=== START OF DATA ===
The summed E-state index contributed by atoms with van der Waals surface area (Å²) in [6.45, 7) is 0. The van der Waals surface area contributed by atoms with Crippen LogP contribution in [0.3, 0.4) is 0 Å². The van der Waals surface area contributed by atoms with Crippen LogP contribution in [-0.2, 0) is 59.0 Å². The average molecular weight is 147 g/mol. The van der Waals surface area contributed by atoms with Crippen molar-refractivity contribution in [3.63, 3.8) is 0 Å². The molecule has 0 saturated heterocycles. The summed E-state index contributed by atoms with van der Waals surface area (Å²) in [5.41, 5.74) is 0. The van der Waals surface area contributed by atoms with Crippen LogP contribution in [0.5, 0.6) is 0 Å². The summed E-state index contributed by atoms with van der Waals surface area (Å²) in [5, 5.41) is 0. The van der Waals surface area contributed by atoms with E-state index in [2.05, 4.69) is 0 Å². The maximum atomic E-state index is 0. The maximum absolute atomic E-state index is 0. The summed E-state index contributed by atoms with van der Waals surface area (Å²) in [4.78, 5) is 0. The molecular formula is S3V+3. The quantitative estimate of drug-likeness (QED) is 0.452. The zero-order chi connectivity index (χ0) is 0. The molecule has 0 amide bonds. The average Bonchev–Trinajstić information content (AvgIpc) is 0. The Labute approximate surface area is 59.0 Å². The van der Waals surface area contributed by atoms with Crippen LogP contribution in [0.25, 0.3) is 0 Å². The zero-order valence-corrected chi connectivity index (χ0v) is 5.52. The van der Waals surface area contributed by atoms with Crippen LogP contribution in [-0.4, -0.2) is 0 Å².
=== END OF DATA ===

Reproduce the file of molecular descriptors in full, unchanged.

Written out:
The summed E-state index contributed by atoms with van der Waals surface area (Å²) in [6.45, 7) is 0. The van der Waals surface area contributed by atoms with Crippen LogP contribution in [0.3, 0.4) is 0 Å². The van der Waals surface area contributed by atoms with Crippen LogP contribution in [-0.2, 0) is 59.0 Å². The average molecular weight is 147 g/mol. The van der Waals surface area contributed by atoms with Crippen molar-refractivity contribution in [3.63, 3.8) is 0 Å². The molecule has 0 saturated heterocycles. The summed E-state index contributed by atoms with van der Waals surface area (Å²) in [5.41, 5.74) is 0. The van der Waals surface area contributed by atoms with Crippen LogP contribution in [0.5, 0.6) is 0 Å². The summed E-state index contributed by atoms with van der Waals surface area (Å²) in [5, 5.41) is 0. The van der Waals surface area contributed by atoms with E-state index in [2.05, 4.69) is 0 Å². The maximum atomic E-state index is 0. The maximum absolute atomic E-state index is 0. The summed E-state index contributed by atoms with van der Waals surface area (Å²) in [4.78, 5) is 0. The molecular formula is S3V+3. The quantitative estimate of drug-likeness (QED) is 0.452. The zero-order chi connectivity index (χ0) is 0. The molecule has 0 amide bonds. The average Bonchev–Trinajstić information content (AvgIpc) is 0. The Labute approximate surface area is 59.0 Å². The van der Waals surface area contributed by atoms with Crippen LogP contribution in [0.25, 0.3) is 0 Å². The zero-order valence-corrected chi connectivity index (χ0v) is 5.52. The van der Waals surface area contributed by atoms with Crippen LogP contribution in [-0.4, -0.2) is 0 Å².